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British Society of Gastroenterology guidelines for the management of the irritable bowel syndrome
  1. J Jonesa,
  2. J Boormanb,
  3. P Cannc,
  4. A Forbesd,
  5. J Gomboronee,
  6. K Heatonf,
  7. P Hunging,
  8. D Kumarh,
  9. G Libbyi,
  10. R Spillerj,
  11. N Readk,
  12. D Silkl,
  13. P Whorwellm
  1. aDivision of Gastroenterology, University Hospital, Nottingham, UK, bLetchworth, Herts SG6 1DG, UK, cCleveland General Hospital, Middlesborough, Cleveland, UK, dSt Mark's Hospital, Northwick Park, UK, eDigestive Diseases Research Centre, St Bartholomew's Hospital, London, UK, fDepartment of Medicine, University of Bristol, Bristol, UK, gCentre for Health Studies, University of Durham, Durham, UK, hSt George's Hospital, Tooting, London, UK, iDepartment of Gastroenterology and Psychological Medicine, St Bartholomew's Hospital, London, UK, jDivision of Gastroenterology, University Hospital, Queen's Medical Centre, Nottingham, UK, kDepartment of Human Physiology and Nutrition, University of Sheffield, Northern General Hospital, Sheffield, UK, lDepartment of Gastroenterology and Nutrition, Central Middlesex Hospital, London, UK, mDepartment of Medicine, Withington Hospital, University Hospital of South Manchester, UK
  1. Dr R Spiller, Division of Gastroenterology, C Floor, South Block, University Hospital, Nottingham NG7 2UH, UK. Email:Robin.Spiller{at}

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1.0 Preface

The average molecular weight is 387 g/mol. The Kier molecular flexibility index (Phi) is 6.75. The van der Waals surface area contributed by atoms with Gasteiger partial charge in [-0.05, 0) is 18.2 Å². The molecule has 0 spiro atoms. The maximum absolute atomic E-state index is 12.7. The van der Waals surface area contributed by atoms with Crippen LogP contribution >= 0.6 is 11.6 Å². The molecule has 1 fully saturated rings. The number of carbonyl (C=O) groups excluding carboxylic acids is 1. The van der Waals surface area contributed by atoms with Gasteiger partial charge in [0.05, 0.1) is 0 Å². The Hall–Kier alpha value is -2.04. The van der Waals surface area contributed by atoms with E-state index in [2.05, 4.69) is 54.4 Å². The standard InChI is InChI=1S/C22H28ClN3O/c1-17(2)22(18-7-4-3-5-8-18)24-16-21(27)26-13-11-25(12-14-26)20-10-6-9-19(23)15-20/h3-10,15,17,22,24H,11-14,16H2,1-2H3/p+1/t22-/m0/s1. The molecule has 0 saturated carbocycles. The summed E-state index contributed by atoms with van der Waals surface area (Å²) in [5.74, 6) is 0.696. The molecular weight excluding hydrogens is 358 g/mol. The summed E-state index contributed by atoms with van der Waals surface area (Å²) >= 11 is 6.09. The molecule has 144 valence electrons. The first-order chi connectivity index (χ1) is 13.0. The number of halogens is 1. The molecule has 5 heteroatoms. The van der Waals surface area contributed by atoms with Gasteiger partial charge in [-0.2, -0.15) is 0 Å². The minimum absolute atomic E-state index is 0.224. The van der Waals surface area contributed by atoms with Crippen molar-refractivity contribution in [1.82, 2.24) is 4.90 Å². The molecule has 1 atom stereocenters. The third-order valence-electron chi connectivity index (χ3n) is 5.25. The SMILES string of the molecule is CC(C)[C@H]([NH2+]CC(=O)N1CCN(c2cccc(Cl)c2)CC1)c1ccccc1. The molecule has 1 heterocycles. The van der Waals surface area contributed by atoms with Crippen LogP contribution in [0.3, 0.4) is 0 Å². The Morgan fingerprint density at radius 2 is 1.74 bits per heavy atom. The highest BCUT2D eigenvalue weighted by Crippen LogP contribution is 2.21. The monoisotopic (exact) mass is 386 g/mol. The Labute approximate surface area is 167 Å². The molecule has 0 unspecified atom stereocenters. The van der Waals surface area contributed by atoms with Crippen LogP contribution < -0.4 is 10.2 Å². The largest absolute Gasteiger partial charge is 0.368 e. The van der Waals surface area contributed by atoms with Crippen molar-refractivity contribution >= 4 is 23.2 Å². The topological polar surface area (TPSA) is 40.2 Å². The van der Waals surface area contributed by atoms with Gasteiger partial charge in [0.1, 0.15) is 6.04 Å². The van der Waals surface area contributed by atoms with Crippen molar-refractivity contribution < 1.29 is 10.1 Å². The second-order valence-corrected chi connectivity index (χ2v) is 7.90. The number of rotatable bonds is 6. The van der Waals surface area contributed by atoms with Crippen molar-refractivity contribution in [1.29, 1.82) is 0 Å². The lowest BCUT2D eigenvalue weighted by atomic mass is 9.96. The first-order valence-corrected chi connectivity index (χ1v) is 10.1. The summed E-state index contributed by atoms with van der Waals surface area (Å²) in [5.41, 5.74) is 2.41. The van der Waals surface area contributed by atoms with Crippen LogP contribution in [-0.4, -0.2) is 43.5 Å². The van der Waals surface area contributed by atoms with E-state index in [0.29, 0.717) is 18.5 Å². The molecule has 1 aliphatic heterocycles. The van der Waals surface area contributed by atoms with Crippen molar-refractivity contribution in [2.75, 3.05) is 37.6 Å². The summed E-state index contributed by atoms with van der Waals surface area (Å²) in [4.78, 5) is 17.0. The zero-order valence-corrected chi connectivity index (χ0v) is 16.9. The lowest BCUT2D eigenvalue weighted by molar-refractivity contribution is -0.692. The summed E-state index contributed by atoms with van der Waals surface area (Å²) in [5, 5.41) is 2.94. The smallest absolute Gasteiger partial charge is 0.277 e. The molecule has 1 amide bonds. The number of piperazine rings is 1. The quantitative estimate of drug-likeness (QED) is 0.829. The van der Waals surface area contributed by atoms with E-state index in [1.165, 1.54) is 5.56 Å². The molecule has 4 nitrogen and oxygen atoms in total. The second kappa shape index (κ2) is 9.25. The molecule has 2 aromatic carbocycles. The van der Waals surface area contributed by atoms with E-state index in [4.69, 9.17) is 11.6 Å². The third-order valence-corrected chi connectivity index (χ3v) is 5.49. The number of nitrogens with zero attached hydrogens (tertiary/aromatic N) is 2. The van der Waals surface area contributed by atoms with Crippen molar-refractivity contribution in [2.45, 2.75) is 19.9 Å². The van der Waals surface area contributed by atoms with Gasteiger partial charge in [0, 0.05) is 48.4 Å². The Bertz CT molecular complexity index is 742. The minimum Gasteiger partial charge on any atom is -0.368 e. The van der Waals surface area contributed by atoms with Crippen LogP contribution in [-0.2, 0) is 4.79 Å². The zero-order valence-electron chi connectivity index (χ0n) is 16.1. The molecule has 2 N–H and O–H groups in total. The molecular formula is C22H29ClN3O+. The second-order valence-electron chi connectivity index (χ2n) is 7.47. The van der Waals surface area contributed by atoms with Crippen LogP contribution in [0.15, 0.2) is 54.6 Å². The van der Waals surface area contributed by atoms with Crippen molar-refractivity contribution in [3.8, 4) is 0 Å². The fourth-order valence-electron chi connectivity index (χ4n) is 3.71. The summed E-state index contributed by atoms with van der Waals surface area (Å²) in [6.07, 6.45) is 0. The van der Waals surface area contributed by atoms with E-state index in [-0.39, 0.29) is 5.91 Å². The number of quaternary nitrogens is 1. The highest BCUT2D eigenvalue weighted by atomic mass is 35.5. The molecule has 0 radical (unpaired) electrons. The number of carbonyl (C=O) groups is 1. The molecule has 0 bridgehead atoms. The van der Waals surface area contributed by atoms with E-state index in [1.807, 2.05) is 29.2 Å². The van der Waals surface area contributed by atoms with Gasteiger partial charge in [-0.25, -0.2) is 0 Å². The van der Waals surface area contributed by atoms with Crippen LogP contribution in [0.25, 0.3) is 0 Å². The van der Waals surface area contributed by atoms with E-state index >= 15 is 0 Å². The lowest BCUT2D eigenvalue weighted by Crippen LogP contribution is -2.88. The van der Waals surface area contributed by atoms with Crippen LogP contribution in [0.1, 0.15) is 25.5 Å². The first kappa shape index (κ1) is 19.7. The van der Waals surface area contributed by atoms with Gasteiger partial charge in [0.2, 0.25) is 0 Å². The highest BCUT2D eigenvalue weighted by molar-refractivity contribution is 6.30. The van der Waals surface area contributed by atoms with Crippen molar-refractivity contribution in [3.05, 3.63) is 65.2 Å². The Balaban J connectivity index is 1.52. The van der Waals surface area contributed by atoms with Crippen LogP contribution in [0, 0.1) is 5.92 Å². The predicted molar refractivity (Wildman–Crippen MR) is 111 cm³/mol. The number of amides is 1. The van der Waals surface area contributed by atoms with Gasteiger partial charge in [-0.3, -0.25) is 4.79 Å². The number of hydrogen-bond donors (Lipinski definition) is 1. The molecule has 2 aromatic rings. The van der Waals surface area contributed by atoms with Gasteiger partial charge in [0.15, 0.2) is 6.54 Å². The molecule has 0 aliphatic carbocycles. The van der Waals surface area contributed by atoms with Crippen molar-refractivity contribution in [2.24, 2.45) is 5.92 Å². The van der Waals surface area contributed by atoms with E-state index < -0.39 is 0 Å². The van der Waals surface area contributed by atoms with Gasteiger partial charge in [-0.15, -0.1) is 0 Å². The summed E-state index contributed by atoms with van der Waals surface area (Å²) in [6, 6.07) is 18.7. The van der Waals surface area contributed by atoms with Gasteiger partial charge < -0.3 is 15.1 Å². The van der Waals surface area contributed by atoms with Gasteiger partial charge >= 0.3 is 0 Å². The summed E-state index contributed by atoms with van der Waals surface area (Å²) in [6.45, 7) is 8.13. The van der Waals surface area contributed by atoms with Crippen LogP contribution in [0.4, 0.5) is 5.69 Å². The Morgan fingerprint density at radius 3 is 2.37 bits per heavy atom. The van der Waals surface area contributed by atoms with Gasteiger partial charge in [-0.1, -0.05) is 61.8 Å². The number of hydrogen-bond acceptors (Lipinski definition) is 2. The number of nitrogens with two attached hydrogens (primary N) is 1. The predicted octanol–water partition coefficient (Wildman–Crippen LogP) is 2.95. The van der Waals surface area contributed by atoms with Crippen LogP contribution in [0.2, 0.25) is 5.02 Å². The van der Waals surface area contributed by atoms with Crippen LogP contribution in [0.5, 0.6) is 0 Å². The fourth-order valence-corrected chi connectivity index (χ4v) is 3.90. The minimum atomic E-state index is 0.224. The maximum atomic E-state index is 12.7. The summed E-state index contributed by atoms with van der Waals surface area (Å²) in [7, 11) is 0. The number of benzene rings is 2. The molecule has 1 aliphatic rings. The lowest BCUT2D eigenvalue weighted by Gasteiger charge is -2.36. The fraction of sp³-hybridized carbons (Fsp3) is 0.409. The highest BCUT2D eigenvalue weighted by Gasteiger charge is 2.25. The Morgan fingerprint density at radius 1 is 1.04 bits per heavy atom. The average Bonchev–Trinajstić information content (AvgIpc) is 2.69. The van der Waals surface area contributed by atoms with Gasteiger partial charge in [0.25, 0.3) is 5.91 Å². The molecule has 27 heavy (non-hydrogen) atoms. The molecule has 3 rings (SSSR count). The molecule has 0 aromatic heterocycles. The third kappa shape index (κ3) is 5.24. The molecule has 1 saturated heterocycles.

These guidelines were compiled by a multidisciplinary group at the request of the chairman of the British Society of Gastroenterology's Clinical Services Committee. The prime targets for these guidelines are consultant gastroenterologists, specialist registrars in training, and general practitioners. The purpose is to identify and inform the key decisions to be made in the management of patients thought to have functional diseases of the gut. As these comprise the commonest conditions seen by gastroenterologists, the working party represented a wide spectrum of practitioners in gastroenterology, including gastroenterologists from both district general hospitals and tertiary referral centres, as well as primary care practitioners, psychiatrists, psychologists, and dietitians.


Compared with producing guidelines for the management of well defined diseases such as peptic ulcer where there is a clear disease entity, an obvious end point, and highly effective treatments, drawing up guidelines for functional gastroenterological disorders has had many difficulties. Clinical trials have been difficult to design as the conditions being treated are highly variable with many possible end points, and most therapies only marginally more effective than placebo. Early trials were difficult to evaluate because of inadequate patient definition so that many questions have yet to be addressed with good quality randomised controlled clinical trials. Most of our recommendations are therefore supported by clinical experience rather than randomised controlled clinical trials. Finally, because functional diseases, although potentially debilitating, are non-fatal there are few uniformly available audit measures such as mortality or survival times by which to judge or compare different treatment regimens in different areas of clinical practice.


The co-chairmen were approached by the chairman of the British Society of Gastroenterology's Clinical Services Committee and invited to form a working party. Members were chosen to be broadly representative of clinicians and academics with a long term interest and publication record in the …

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  • Correction

    The authors of the Guidelines for the management of the irritable bowel syndrome (Gut 2000;47(suppl II):ii1�ii19) would like to correct a statement in table 1. It has been drawn to the authors' attention that, although the pharmaceutical companies did support these meetings, they did not instigate them and had no control over the content of the final publication of the Rome II criteria.

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